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Senator Orrin Hatch and the Origin of ‘Shooting One’s Wad’

Senator Orrin Hatch (R-Utah), one of the oldest living fossils in Congress, is done with the Obamacare debate and wants to move on to something with real sizzle: tax reform. “We’re not going back to health care. We’re in tax now,” Hatch told Politico. “As far as I’m concerned, they shot their wad on healthcare and that’s the way it is. I’m sick of it.”

Wait a minute… “Shot their wad.” What does this phrase mean? If you’re under the age of 83, you may recognize it as a euphemism for male orgasm — fitting, given the GOP’s fragile masculinity — and a quick porn search confirms this usage, coeval with “to shoot (or blow) one’s load.”

The verb offers a sly exaggeration of the momentum and trajectory of semen as it departs the penis; the nouns describe this pulse of jizz as a condensed and singular quantity. Once the wad (or load) is shot, there’s no getting it back, and there’s nothing left in reserve. Hence the close link between shooting one’s wad and the anxiety of premature ejaculation: The key to proper wad-shooting is a disciplined patience.

So Hatch’s metaphor was, if crude, totally appropriate to the feckless Republicans in power, who have squandered whatever dregs of political capital they had at the outset of 2017. But once Twitter started cackling about the senator’s sexual terminology, his office tried to wrest control of the narrative with help from the Oxford English Dictionary.

While it’s admirably on-brand for a congressman who accepts thousands in donations from the NRA to pull the “Actually, I Was Talking About Guns” card, there are a couple of slight wrinkles here. For one thing, today’s firearms don’t require wads, and those who read Hatch’s comments are not obligated to assume anachronistic meaning, even if he is a cursed old skeleton covered in cheap silly putty. Second, there appears to be confusion over the result of shooting a wad. In the OED’s understanding of the more current colloquialism, to shoot one’s wad is “to do or say what one can” — which is to say that one has done something, however limited in scope. But when a Washington Post reader wrote a letter chastising the newspaper for printing this “vulgarity,” the editors informed her of the military etymology and got deeper into mechanical detail.

In weaponry ranging from a Napoleonic cannon to a modern shotgun, a paper, fiber or plastic wad is used to separate the projectile from the propellant. “Shooting one’s wad” simply means that the charge contains no projectile and is therefore ineffectual.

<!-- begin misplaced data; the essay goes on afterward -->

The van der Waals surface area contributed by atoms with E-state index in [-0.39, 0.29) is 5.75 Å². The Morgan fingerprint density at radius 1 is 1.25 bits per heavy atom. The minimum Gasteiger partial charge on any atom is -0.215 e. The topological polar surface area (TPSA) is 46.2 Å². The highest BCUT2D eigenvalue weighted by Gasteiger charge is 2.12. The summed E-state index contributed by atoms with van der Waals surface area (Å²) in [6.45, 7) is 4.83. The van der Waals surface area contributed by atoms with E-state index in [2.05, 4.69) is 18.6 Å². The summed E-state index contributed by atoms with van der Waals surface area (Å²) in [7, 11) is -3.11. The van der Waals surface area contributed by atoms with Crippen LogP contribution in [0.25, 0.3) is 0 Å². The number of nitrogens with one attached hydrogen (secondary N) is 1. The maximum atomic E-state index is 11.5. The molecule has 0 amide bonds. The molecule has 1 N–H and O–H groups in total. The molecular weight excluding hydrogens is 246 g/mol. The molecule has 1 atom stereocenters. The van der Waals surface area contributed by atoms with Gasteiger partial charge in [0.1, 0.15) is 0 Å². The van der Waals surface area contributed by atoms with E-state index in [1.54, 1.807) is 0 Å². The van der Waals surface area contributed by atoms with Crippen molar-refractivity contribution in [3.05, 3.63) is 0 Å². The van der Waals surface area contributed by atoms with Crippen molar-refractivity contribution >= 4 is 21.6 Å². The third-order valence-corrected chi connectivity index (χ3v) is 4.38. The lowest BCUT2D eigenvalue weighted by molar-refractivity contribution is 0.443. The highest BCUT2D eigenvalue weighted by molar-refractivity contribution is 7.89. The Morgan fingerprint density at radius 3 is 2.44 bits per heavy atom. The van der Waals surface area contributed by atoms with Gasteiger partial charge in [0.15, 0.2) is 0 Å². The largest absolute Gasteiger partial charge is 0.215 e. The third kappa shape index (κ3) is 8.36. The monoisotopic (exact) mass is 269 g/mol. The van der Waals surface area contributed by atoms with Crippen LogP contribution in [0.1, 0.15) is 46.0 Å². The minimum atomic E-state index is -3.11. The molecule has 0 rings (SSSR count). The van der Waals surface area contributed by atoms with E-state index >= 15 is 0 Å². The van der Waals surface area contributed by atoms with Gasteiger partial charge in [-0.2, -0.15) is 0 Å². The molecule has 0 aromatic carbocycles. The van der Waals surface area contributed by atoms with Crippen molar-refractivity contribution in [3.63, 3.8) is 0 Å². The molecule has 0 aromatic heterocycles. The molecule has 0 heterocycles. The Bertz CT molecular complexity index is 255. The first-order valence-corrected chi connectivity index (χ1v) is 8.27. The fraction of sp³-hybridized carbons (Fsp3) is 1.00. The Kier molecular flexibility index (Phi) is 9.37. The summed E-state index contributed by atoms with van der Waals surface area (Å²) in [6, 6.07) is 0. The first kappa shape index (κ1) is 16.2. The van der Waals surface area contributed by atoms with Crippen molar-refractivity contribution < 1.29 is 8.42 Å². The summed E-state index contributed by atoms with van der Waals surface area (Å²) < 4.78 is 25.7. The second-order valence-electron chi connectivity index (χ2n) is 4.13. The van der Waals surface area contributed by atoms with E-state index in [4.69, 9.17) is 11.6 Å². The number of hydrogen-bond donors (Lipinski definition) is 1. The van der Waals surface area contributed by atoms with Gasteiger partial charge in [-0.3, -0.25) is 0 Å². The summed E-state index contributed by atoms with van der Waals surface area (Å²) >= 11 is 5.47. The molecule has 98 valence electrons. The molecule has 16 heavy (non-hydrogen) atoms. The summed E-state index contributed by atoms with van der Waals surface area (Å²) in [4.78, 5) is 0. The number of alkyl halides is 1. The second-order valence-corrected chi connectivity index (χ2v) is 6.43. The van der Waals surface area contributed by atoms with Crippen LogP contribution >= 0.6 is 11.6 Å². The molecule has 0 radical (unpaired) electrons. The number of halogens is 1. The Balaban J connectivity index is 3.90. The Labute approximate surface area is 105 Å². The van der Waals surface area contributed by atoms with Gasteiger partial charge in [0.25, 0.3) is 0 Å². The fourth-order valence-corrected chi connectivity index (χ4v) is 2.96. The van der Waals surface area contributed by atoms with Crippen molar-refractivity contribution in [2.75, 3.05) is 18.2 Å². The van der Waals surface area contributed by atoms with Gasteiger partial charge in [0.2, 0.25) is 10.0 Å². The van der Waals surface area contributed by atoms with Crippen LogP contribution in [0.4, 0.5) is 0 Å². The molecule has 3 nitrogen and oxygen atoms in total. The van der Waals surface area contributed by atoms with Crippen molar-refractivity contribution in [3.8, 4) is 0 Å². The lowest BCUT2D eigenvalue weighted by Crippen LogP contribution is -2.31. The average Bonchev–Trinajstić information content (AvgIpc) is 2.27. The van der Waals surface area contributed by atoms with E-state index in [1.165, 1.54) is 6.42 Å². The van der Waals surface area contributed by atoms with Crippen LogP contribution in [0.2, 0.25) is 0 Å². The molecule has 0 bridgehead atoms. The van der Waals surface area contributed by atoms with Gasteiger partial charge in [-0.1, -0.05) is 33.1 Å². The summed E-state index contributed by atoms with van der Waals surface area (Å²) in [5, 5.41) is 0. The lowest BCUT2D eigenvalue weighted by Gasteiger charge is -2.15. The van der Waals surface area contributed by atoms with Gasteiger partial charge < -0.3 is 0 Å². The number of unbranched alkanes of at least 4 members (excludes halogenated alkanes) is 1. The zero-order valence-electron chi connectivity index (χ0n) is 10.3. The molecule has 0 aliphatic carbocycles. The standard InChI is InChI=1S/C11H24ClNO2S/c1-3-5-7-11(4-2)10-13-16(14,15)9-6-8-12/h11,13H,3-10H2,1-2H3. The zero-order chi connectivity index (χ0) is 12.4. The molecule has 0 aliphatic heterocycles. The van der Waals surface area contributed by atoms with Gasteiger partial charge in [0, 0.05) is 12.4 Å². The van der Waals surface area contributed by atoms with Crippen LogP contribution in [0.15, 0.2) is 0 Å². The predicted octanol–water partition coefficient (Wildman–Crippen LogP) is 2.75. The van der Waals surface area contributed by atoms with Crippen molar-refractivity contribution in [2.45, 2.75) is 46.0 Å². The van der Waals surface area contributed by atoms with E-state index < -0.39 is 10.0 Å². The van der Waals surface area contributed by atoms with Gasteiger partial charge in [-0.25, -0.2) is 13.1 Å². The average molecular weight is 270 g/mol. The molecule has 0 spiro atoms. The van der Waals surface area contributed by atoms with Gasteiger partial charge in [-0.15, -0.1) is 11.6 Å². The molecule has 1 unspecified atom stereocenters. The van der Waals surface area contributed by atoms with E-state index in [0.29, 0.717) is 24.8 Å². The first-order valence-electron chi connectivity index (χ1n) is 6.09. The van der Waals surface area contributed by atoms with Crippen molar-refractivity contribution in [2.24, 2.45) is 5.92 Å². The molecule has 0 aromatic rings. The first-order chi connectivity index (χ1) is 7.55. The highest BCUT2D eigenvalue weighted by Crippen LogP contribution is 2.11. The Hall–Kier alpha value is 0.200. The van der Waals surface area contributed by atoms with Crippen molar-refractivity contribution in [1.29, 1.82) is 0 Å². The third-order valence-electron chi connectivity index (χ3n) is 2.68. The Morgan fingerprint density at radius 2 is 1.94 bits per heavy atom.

Given this interpretation, shooting a wad is perhaps more akin to “shooting blanks,” as we say of post-vasectomy men. This brings us to the problem of a wad’s purpose, at least in the sexual idiom. Has a wad only fulfilled its duty if it successfully delivers the projectile, thereby killing an enemy soldier or impregnating a partner? Or is a wad shot for wad’s sake, without a charge, its own measure of finite effort? To normal people, who bang for fun, the latter rings true. For conservatives who believe all sexual behavior should derive from intent to procreate (Hatch wants to outlaw pornography, just FYI), it is the colonial-era musket-speak that makes the most sense. Go figure.

Finally, then, we must consider whether the GOP did indeed “shoot their wad” on the attempted repeal of Obamacare, and what that means for Congress going forward. Shockingly, that drama does square well with Civil War ballistics: If the Senate’s vote to open floor debate on new health care legislation was the wad, and the unpopular bills proposed represent a lack of ammunition, then Republicans clearly shot their wad in the “ineffectual” sense defined by the Post editors. However, it seems no less accurate to characterize the debate vote itself as the shooting of a wad, in the carnal expression: a rush of pleasure that came too soon, and for no reason other than self-gratification. In both cases, of course, the party can theoretically “reload” and take aim at the tax code.

But, this being the internet, the hornier option is always elevated over an equal truth. Hatch also lost face by allowing his people to push back on the etymology here, as much as they tried to be cute about it — and by going the historical route, they failed to foreground more innocent up-to-date translations, including “to spend all one’s money.”

That’s the confusing thing about America: You can never tell if we’re talking about dicks or guns. Probably, and this is just an educated guess, because we’ve made one a symbol for the other? Maybe, if some people stopped fetishizing firepower, we’d be able to listen to the government’s dusty war jargon and not hear all those Freudian echoes. Till then, I’m afraid we’re stuck in a world where Senator Hatch could feasibly claim that “busting a nut” is slang from the First Crusade for “cracking a heathen’s skull in twain.”